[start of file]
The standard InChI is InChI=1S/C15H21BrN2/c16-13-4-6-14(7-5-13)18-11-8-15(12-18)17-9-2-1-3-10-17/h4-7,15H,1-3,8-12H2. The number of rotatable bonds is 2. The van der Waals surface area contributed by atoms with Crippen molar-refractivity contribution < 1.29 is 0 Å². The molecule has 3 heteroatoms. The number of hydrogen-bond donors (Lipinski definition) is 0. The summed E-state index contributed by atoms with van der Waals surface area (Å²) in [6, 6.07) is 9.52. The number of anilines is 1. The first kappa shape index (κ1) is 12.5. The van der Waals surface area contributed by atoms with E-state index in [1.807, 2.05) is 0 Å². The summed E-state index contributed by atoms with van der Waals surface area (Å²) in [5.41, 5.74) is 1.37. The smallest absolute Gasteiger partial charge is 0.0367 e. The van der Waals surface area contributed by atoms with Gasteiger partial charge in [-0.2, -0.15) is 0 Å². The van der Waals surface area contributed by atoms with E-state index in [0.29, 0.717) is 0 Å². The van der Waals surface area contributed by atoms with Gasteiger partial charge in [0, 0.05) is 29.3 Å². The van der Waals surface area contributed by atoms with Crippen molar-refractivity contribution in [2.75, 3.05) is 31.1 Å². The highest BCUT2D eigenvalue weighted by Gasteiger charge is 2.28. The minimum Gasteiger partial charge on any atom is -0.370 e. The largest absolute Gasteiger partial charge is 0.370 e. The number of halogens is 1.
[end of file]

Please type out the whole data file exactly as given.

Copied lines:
The standard InChI is InChI=1S/C15H21BrN2/c16-13-4-6-14(7-5-13)18-11-8-15(12-18)17-9-2-1-3-10-17/h4-7,15H,1-3,8-12H2. The number of rotatable bonds is 2. The van der Waals surface area contributed by atoms with Crippen molar-refractivity contribution < 1.29 is 0 Å². The molecule has 3 heteroatoms. The number of hydrogen-bond donors (Lipinski definition) is 0. The summed E-state index contributed by atoms with van der Waals surface area (Å²) in [6, 6.07) is 9.52. The number of anilines is 1. The first kappa shape index (κ1) is 12.5. The van der Waals surface area contributed by atoms with E-state index in [1.807, 2.05) is 0 Å². The summed E-state index contributed by atoms with van der Waals surface area (Å²) in [5.41, 5.74) is 1.37. The smallest absolute Gasteiger partial charge is 0.0367 e. The van der Waals surface area contributed by atoms with Gasteiger partial charge in [-0.2, -0.15) is 0 Å². The van der Waals surface area contributed by atoms with E-state index in [0.29, 0.717) is 0 Å². The van der Waals surface area contributed by atoms with Gasteiger partial charge in [0, 0.05) is 29.3 Å². The van der Waals surface area contributed by atoms with Crippen molar-refractivity contribution in [2.75, 3.05) is 31.1 Å². The highest BCUT2D eigenvalue weighted by Gasteiger charge is 2.28. The minimum Gasteiger partial charge on any atom is -0.370 e. The largest absolute Gasteiger partial charge is 0.370 e. The number of halogens is 1.